Intelligence and humour.

Higher Intelligence levels in School Children has been linked to the ability to produce humour.

The link between humour and intelligence appears to be much stronger in children than in adults, study shows.

New research from Turkish schoolchildren suggests that children with higher levels of general knowledge and verbal reasoning are better able to produce humour.

Many studies show some correlation between intelligence and humour in adults, there is less research on the phenomenon in children. Humour has been considered a sign of high intelligence throughout human history,  as men tell jokes to demonstrate their intelligence and adaptability to potential mates.

More than 200 kids produced captions for 10 freshly drawn cartoons for the new study. With a total of 30,380 ratings, seven experts then rated the comedy of legends and their relevance to cartoons.

Researchers found that general intelligence was strongly correlated with humour when the intelligence and humour of these children were compared. In particular, children with higher general knowledge and higher verbal reasoning were found to have higher humour ability.

Cultural background is also important to the differences in the strength of the link between intelligence and humour for children and adults. Research on humour and intelligence has been primarily conducted in Western cultures, while the new study explored the relationship in Turkish culture, which is a synthesis of Western and Eastern cultures. There is a need to conduct the study in African culture.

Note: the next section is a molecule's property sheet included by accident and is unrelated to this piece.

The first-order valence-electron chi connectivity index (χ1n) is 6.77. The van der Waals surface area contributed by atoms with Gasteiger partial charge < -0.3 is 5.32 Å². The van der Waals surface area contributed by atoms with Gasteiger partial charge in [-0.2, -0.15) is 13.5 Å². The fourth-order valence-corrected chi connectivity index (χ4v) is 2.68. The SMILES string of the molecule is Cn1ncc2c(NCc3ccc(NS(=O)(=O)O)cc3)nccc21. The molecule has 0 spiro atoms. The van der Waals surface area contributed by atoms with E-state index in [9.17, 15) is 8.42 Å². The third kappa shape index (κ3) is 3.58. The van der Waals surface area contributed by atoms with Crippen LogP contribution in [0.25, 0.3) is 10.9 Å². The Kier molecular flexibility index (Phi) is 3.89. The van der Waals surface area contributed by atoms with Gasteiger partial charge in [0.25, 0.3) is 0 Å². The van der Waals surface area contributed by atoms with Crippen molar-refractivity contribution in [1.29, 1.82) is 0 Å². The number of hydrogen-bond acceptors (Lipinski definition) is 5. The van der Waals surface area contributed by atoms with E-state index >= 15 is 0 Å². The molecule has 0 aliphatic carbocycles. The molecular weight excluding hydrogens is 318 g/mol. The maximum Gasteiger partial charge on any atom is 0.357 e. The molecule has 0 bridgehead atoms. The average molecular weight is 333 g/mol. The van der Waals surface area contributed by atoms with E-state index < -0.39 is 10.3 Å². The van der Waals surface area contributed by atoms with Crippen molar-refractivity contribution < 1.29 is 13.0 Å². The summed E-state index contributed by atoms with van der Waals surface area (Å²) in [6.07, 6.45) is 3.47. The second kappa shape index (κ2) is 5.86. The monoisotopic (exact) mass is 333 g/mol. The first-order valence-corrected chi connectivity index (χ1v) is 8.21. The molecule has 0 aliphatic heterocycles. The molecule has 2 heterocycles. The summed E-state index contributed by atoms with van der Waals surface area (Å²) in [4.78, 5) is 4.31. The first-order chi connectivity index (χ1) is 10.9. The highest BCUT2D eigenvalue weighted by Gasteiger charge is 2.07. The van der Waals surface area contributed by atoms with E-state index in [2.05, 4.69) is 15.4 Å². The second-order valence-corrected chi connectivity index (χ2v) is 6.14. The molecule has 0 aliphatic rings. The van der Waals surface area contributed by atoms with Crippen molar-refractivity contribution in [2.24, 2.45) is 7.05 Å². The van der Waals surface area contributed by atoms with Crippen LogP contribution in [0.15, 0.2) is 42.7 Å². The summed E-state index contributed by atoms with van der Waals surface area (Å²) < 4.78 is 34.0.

Cultural norms, beliefs and values are catalysts that shape humour and values. A hilarious joke in one culture may not be considered in another. Similarly, certain behaviour seen as a sign of high intelligence in one culture may be found in another culture to be inappropriate behaviour. According to the study’s authors, the influence of intelligence on humorous behaviours should be evaluated in specific cultures.

“While humour is frequently used for entertainment by adults, children use it mostly for peer acceptance. Therefore, the nature of adult and child humour differs,” said lead author Professor Ugur Sak from Anadolu University, Turkey.

“We were particularly interested in the quality of humour made by children but evaluated by adults. Parents and teachers should be aware that if their children or students frequently make good quality humour, it is highly likely that they have extraordinary intelligence.”

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